Thursday, September 9th 2021, 4:41 pm - The Weather Network's official 2021 Summer Forecast reveals what Canada can expect for the heart of the summer season.
Summer is the most anticipated season of the year for many Canadians, likely more so this year than ever. With summer now upon us, will the weather be ideal for getting outside to enjoy your favourite summer activities? To help answer this question, let’s take a look at The Weather Network’s summer forecast for the rest of June, July and August.
Our summer forecast features great weather for enjoying the beach and backyard barbecues, as most of Canada will see near-normal or above-normal temperatures, and more than the typical number of sunny days.
However, there is a downside for areas where we expect a hot and dry summer. Drought conditions are a major concern for agricultural regions across much of Western Canada, along with a heightened risk for wildfires and poor air quality later in the season. On the other side of the country, a very warm and occasionally stormy summer is expected along with a very active hurricane season, and an increased risk for tropical impacts to Atlantic Canada.
Here is a closer look at the temperature pattern that we expect to dominate across Canada this summer.
The hottest weather this summer (relative to normal) is expected across the southern Prairies. The area of greatest uncertainty is across Ontario, where periods of cooler weather will break up the heat at times. However, for southern Ontario we think that we will see enough hot weather to tip the final numbers to the warm side of normal. Across northern Ontario, the back-and-forth swings in temperatures should come close to offsetting each other and result in near normal temperatures.
Here is a look at our national precipitation forecast for the summer season.
While late May and the first half of June finally brought some relief from the exceptionally dry conditions across the southern Prairies, we are concerned that this region will return to a very dry pattern as we head into the heart of summer, with the potential for major impacts on agriculture. Dry conditions across southern and central B.C., and also across parts of northern Ontario would also bring a heightened risk for wildfires.
Visit our Complete Guide to Summer 2021 for tips to plan for the season ahead and much more!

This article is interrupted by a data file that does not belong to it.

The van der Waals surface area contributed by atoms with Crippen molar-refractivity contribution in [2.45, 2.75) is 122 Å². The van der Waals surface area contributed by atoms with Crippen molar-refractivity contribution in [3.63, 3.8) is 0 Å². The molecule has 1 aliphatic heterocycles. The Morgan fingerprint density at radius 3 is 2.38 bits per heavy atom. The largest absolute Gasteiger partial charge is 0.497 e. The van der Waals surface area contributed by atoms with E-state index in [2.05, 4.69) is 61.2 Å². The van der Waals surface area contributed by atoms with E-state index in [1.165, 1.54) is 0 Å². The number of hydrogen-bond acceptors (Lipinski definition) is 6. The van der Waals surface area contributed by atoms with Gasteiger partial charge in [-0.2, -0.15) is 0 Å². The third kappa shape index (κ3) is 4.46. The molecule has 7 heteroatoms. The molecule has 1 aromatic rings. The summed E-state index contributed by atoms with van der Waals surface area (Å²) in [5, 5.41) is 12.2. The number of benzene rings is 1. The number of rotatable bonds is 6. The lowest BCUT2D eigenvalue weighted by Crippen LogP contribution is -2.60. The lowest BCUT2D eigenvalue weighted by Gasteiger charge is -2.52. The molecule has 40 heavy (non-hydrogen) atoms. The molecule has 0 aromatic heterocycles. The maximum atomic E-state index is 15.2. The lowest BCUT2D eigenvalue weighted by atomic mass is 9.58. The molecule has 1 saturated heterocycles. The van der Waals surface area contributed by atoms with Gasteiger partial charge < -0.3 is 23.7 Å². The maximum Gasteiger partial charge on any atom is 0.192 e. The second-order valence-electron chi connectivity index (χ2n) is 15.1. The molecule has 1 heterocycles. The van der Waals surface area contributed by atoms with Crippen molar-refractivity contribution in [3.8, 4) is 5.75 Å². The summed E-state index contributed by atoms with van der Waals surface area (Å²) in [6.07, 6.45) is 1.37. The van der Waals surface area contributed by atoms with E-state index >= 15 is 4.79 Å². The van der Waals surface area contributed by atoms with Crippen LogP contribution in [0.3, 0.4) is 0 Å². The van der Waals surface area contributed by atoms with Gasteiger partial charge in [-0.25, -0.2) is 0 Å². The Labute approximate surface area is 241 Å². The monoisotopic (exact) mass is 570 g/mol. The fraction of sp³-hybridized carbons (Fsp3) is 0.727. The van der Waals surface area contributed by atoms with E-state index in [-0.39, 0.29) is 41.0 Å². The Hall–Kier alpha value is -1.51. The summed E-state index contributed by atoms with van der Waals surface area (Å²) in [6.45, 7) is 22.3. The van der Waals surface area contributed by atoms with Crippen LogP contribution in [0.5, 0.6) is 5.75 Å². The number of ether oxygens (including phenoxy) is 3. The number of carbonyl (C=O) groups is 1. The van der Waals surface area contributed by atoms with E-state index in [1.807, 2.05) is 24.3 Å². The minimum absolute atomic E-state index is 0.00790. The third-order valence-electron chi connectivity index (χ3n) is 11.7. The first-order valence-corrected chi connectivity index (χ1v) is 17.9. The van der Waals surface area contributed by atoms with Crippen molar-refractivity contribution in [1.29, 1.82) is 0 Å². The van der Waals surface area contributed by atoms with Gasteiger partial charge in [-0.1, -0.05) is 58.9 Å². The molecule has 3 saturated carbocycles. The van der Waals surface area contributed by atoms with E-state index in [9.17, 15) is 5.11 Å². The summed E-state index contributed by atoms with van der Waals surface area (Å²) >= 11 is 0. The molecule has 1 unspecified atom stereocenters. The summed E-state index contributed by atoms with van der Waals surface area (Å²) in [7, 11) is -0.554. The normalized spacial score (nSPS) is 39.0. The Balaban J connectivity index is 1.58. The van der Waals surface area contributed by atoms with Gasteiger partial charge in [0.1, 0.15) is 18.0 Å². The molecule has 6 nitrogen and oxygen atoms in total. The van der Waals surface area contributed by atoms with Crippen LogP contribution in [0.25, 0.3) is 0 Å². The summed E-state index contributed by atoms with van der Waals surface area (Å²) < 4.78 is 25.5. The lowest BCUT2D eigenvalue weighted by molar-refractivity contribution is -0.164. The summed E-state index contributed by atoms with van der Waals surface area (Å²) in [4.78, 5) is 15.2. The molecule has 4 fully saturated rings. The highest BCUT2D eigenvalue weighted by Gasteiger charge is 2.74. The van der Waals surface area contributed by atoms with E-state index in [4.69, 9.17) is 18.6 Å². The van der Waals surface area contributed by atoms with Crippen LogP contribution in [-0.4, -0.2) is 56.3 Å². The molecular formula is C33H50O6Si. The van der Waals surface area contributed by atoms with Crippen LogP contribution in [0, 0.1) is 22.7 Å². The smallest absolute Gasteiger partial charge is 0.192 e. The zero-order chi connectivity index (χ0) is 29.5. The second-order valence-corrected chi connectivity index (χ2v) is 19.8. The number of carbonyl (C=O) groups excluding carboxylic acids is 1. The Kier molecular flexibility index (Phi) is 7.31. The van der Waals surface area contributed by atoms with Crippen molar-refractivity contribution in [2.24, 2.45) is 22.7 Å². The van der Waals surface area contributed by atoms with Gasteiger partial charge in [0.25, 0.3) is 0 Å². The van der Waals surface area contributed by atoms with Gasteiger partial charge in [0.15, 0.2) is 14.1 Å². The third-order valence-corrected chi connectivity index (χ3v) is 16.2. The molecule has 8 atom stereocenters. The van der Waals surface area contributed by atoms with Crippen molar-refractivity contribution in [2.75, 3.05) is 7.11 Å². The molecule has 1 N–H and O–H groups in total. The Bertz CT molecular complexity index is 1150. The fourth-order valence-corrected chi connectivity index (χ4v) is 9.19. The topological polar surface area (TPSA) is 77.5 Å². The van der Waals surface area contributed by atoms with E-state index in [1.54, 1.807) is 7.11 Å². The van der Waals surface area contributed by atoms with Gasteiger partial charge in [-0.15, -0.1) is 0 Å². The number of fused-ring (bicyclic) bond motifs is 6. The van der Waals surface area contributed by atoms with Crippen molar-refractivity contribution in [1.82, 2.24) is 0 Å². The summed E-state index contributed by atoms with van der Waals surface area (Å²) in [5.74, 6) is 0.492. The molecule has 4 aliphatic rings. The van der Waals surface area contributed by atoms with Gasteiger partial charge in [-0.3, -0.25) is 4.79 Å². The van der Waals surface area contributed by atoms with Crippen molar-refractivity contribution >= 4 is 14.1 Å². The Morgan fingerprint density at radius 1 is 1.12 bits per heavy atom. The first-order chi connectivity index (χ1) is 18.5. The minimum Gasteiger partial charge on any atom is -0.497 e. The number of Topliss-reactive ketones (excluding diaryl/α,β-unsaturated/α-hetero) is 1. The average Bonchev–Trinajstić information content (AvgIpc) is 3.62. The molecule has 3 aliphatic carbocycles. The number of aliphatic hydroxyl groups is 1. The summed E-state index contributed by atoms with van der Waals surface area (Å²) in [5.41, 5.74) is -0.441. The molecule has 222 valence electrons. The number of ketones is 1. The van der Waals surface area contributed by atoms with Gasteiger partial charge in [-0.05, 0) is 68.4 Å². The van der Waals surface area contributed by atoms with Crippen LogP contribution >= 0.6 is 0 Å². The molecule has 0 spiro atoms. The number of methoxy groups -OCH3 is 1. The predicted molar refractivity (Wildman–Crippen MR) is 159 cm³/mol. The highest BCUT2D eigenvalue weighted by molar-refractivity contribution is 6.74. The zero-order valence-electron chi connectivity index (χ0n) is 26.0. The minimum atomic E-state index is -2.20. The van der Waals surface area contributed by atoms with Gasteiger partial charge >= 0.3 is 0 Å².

Further to the north, we expect a stormy pattern at times across parts of the central and northern Prairie provinces, then stretching east to central Quebec. A wetter pattern is also expected near the East Coast of the United States and that should extend northeast across the Maritime provinces with a heightened risk to be impacted by tropical storms and hurricanes.
Southern Ontario and southern Quebec could tip either way as they are sandwiched between the anticipated dry pattern to the west, and a wetter and stormier pattern to the south and east. However, we think that the most likely scenario for this region is that we see extended periods of dry weather, which will get broken up by strong storms at times and a few moisture-laden systems.
Below is a more detailed look at the conditions that we expect across Canada this summer:
A hot and dry summer is expected across the southern and central Interior of the province, and a very warm and dry summer is expected for the southern and central coast, including Vancouver and Victoria. Northern parts of B.C. will also see above-normal temperatures, but near normal rainfall is expected.
An abundance of warm or hot sunny days will be ideal for those who are looking forward to spending time on or by the water. However, the combination of above-normal temperatures and below-normal rainfall will bring a heightened risk for wildfires and poor air quality, especially during the second half of the season.
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A hot and dry summer is expected across most of the province, especially across southern and central parts of the province (including Calgary and Edmonton), where we are concerned about a return to drought conditions during July and August with a risk for major impacts to agriculture. We are also concerned about the heightened risk for wildfires and the associated periods of poor air quality for areas that are downwind of the fires.
To the north of the region that sees a hot and dry summer, we expect an active storm track with frequent showers and thunderstorms. However, there is still uncertainty as to exactly where that will set up and it is possible that we will see the active storm track set up further to the south from our current forecast.